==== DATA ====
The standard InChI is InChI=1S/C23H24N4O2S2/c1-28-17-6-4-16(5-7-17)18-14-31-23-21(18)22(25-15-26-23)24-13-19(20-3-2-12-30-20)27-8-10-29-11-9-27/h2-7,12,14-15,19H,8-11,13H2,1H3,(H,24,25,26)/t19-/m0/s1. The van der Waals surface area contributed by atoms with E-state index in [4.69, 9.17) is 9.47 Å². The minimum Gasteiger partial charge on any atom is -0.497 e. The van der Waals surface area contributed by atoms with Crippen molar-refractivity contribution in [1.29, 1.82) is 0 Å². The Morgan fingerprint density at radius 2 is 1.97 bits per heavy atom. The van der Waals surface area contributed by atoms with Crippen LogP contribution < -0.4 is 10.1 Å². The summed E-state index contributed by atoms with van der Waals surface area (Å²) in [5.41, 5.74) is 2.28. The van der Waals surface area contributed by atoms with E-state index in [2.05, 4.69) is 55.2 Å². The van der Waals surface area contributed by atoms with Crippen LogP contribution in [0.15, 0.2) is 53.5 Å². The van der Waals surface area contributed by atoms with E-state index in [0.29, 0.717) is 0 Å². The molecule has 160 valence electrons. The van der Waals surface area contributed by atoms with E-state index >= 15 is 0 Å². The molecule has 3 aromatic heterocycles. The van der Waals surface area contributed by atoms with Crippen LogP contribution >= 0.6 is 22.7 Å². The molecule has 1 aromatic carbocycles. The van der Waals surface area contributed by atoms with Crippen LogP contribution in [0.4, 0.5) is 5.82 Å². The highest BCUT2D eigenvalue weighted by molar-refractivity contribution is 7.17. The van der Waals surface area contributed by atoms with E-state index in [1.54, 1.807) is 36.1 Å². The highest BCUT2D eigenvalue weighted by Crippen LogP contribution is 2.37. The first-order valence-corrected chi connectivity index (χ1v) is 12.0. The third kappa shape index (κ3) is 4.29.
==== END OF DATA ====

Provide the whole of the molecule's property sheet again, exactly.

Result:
The standard InChI is InChI=1S/C23H24N4O2S2/c1-28-17-6-4-16(5-7-17)18-14-31-23-21(18)22(25-15-26-23)24-13-19(20-3-2-12-30-20)27-8-10-29-11-9-27/h2-7,12,14-15,19H,8-11,13H2,1H3,(H,24,25,26)/t19-/m0/s1. The van der Waals surface area contributed by atoms with E-state index in [4.69, 9.17) is 9.47 Å². The minimum Gasteiger partial charge on any atom is -0.497 e. The van der Waals surface area contributed by atoms with Crippen molar-refractivity contribution in [1.29, 1.82) is 0 Å². The Morgan fingerprint density at radius 2 is 1.97 bits per heavy atom. The van der Waals surface area contributed by atoms with Crippen LogP contribution < -0.4 is 10.1 Å². The summed E-state index contributed by atoms with van der Waals surface area (Å²) in [5.41, 5.74) is 2.28. The van der Waals surface area contributed by atoms with E-state index in [2.05, 4.69) is 55.2 Å². The van der Waals surface area contributed by atoms with Crippen LogP contribution in [0.15, 0.2) is 53.5 Å². The van der Waals surface area contributed by atoms with E-state index in [0.29, 0.717) is 0 Å². The molecule has 160 valence electrons. The van der Waals surface area contributed by atoms with E-state index >= 15 is 0 Å². The molecule has 3 aromatic heterocycles. The van der Waals surface area contributed by atoms with Crippen LogP contribution >= 0.6 is 22.7 Å². The molecule has 1 aromatic carbocycles. The van der Waals surface area contributed by atoms with Crippen LogP contribution in [0.4, 0.5) is 5.82 Å². The highest BCUT2D eigenvalue weighted by molar-refractivity contribution is 7.17. The van der Waals surface area contributed by atoms with E-state index in [1.54, 1.807) is 36.1 Å². The highest BCUT2D eigenvalue weighted by Crippen LogP contribution is 2.37. The first-order valence-corrected chi connectivity index (χ1v) is 12.0. The third kappa shape index (κ3) is 4.29.